Horizontal and vertical rig count down
According to Baker Hughes (BHI), the horizontal rig count fell by 29 for the week ending April 10, 2015, from the previous week’s count, representing the 20th straight week of decline.
Currently, there are 770 active horizontal rigs—602 fewer than the record high of 1,372 reached on November 21, 2014—representing a 44% decline. Horizontal rig counts repeatedly set and broke new records throughout 2014.
The number of vertical rigs declined by eight to 128 last week. In the past year, the number of horizontal rigs has fallen by 454, and vertical rigs are down by 265.
Rig counts also indicate how busy oilfield service companies such as Schlumberger (SLB) and Halliburton (HAL) are at any given time. For more information on Halliburton, please read Wall Street has decent expectations for Halliburton after 4Q14 earnings.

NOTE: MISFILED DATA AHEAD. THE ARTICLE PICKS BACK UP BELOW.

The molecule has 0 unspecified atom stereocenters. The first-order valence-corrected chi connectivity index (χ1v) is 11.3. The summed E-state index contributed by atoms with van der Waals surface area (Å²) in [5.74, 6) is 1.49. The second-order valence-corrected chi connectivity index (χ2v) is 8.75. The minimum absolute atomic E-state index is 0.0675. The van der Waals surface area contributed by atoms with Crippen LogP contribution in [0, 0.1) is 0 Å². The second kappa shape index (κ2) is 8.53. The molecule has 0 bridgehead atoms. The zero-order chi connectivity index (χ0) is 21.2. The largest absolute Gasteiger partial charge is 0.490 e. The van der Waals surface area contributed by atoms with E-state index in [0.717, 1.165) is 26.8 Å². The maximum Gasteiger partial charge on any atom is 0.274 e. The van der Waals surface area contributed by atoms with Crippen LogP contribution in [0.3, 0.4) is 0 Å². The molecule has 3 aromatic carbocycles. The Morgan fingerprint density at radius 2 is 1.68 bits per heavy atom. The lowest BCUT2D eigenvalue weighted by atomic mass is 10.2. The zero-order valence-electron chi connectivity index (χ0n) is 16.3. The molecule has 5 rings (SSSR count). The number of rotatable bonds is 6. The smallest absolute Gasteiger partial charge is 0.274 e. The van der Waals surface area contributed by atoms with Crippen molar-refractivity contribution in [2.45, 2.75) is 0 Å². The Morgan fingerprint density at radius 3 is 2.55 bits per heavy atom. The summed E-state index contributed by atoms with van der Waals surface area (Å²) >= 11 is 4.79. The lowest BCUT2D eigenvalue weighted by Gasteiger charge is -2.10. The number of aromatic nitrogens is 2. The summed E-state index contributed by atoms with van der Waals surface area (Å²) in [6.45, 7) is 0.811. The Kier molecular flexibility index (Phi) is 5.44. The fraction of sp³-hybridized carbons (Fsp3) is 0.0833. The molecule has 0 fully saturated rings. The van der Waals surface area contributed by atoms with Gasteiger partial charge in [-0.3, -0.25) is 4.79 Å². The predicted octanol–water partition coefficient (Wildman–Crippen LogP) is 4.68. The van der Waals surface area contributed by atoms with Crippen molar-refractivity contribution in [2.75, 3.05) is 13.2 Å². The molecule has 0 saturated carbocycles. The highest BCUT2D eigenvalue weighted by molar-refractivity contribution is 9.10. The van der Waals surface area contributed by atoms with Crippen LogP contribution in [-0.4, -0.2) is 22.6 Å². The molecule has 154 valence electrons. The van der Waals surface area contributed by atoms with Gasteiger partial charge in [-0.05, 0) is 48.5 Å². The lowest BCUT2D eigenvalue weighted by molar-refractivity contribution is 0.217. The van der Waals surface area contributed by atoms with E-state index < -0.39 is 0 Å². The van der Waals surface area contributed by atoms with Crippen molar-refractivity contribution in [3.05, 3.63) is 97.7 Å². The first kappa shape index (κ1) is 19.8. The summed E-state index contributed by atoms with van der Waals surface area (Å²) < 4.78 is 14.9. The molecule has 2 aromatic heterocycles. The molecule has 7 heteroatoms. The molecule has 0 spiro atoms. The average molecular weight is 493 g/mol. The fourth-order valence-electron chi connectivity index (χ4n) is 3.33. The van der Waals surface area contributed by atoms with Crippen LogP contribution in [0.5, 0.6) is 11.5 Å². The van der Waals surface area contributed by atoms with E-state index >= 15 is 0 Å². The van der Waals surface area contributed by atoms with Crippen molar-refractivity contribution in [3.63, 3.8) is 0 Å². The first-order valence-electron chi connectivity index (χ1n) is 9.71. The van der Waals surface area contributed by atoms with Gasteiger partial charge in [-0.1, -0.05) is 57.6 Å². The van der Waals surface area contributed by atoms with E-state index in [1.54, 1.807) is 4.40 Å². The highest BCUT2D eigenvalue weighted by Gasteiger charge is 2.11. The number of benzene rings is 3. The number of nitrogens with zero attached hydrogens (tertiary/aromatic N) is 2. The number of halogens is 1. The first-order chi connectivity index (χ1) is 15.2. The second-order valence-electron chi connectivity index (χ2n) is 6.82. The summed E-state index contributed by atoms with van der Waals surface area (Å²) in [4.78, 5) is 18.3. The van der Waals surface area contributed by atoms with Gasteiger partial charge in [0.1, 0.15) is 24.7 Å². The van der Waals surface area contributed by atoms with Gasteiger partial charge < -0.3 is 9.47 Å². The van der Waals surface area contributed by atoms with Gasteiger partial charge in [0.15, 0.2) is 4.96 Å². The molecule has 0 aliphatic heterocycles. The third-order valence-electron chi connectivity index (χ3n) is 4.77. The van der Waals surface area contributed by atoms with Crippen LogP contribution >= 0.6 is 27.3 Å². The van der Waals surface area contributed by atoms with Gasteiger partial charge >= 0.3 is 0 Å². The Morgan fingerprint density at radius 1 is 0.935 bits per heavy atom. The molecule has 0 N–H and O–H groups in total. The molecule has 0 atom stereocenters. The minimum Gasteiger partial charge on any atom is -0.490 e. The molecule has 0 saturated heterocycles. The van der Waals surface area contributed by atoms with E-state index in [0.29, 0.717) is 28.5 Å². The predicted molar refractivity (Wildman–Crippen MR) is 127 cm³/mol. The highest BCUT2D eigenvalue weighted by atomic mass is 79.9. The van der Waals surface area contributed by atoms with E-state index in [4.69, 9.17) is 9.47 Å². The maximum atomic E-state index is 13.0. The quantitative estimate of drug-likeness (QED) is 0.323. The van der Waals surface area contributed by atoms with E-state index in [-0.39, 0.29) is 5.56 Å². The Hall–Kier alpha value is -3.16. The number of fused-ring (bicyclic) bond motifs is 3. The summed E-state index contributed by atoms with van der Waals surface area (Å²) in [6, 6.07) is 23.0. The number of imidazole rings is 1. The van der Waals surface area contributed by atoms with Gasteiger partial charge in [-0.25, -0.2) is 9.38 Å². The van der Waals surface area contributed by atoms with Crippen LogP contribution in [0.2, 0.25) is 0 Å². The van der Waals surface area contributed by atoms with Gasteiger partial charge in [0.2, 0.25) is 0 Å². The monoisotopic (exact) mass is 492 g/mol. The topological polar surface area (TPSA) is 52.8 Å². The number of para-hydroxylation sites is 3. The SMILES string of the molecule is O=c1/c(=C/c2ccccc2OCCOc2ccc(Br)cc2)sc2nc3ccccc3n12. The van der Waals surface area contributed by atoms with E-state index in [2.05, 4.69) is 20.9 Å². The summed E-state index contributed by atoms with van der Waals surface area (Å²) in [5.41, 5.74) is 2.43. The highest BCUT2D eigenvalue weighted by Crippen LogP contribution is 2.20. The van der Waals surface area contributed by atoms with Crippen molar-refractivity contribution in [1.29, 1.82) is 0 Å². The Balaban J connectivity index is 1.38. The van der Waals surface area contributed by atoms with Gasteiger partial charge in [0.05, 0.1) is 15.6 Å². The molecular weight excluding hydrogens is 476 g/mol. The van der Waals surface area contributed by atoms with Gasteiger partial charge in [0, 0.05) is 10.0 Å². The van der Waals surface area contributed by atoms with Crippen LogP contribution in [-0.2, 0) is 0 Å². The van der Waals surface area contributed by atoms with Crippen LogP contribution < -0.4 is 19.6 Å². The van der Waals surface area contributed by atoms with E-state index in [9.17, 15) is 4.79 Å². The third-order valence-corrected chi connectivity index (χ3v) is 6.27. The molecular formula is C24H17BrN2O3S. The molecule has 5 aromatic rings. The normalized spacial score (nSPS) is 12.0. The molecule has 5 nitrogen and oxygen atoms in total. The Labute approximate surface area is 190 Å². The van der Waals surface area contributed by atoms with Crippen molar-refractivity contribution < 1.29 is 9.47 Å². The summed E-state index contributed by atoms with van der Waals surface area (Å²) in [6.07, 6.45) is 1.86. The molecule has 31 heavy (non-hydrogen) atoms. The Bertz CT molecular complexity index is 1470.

Long-term horizontal rigs higher until March 2015
By the end of March 2015, the horizontal rig count was up by ~125%, compared with the number of rigs in January 2007. During the same period, the number of vertical rigs decreased by ~84%, indicating a long-term downward trend. Horizontal rig count is an indicator of the shale boom that represents US unconventional oil and gas production. Vertical wells are usually used in conventional production.
Oilfield service companies provide various drilling-related service and technologies. The falling rig count should reduce oilfield service companies’ revenues, as upstream companies push for lower contract terms or day rates.
Oilfield service companies include Weatherford International (WFT) and Schlumberger (SLB), which are part of the VanEck Vectors Oil Services ETF (OIH). Weatherford International and Schlumberger together account for 26% of OIH’s market capitalization.
Read the next part of the series to see how the onshore rig count changed last week.